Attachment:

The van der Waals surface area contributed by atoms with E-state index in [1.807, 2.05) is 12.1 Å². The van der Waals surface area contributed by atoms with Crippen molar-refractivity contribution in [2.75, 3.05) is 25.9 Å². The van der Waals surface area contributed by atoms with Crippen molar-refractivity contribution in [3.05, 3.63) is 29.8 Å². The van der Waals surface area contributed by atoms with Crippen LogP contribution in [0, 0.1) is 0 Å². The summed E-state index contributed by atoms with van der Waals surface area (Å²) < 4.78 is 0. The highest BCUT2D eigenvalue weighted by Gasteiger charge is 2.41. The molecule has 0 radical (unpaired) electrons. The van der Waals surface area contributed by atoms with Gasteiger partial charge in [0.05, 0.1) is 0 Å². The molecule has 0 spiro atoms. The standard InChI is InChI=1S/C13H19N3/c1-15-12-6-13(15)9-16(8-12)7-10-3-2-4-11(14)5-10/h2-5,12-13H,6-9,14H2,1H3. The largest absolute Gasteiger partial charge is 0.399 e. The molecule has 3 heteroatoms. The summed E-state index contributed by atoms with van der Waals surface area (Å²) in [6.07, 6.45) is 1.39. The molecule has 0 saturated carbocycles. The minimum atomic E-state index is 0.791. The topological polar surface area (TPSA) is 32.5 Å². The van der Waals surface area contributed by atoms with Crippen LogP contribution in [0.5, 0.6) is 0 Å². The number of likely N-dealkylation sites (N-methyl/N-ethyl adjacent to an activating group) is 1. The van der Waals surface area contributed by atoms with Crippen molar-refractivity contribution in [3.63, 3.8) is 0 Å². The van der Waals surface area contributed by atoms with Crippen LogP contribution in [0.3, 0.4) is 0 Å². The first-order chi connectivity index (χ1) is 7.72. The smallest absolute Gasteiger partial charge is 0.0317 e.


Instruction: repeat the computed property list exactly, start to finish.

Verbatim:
The van der Waals surface area contributed by atoms with E-state index in [1.807, 2.05) is 12.1 Å². The van der Waals surface area contributed by atoms with Crippen molar-refractivity contribution in [2.75, 3.05) is 25.9 Å². The van der Waals surface area contributed by atoms with Crippen molar-refractivity contribution in [3.05, 3.63) is 29.8 Å². The van der Waals surface area contributed by atoms with Crippen LogP contribution in [0, 0.1) is 0 Å². The summed E-state index contributed by atoms with van der Waals surface area (Å²) < 4.78 is 0. The highest BCUT2D eigenvalue weighted by Gasteiger charge is 2.41. The molecule has 0 radical (unpaired) electrons. The van der Waals surface area contributed by atoms with Gasteiger partial charge in [0.05, 0.1) is 0 Å². The molecule has 0 spiro atoms. The standard InChI is InChI=1S/C13H19N3/c1-15-12-6-13(15)9-16(8-12)7-10-3-2-4-11(14)5-10/h2-5,12-13H,6-9,14H2,1H3. The largest absolute Gasteiger partial charge is 0.399 e. The molecule has 3 heteroatoms. The summed E-state index contributed by atoms with van der Waals surface area (Å²) in [6.07, 6.45) is 1.39. The molecule has 0 saturated carbocycles. The minimum atomic E-state index is 0.791. The topological polar surface area (TPSA) is 32.5 Å². The van der Waals surface area contributed by atoms with Crippen LogP contribution in [0.5, 0.6) is 0 Å². The number of likely N-dealkylation sites (N-methyl/N-ethyl adjacent to an activating group) is 1. The van der Waals surface area contributed by atoms with Crippen molar-refractivity contribution in [3.63, 3.8) is 0 Å². The van der Waals surface area contributed by atoms with Crippen LogP contribution in [0.3, 0.4) is 0 Å². The first-order chi connectivity index (χ1) is 7.72. The smallest absolute Gasteiger partial charge is 0.0317 e.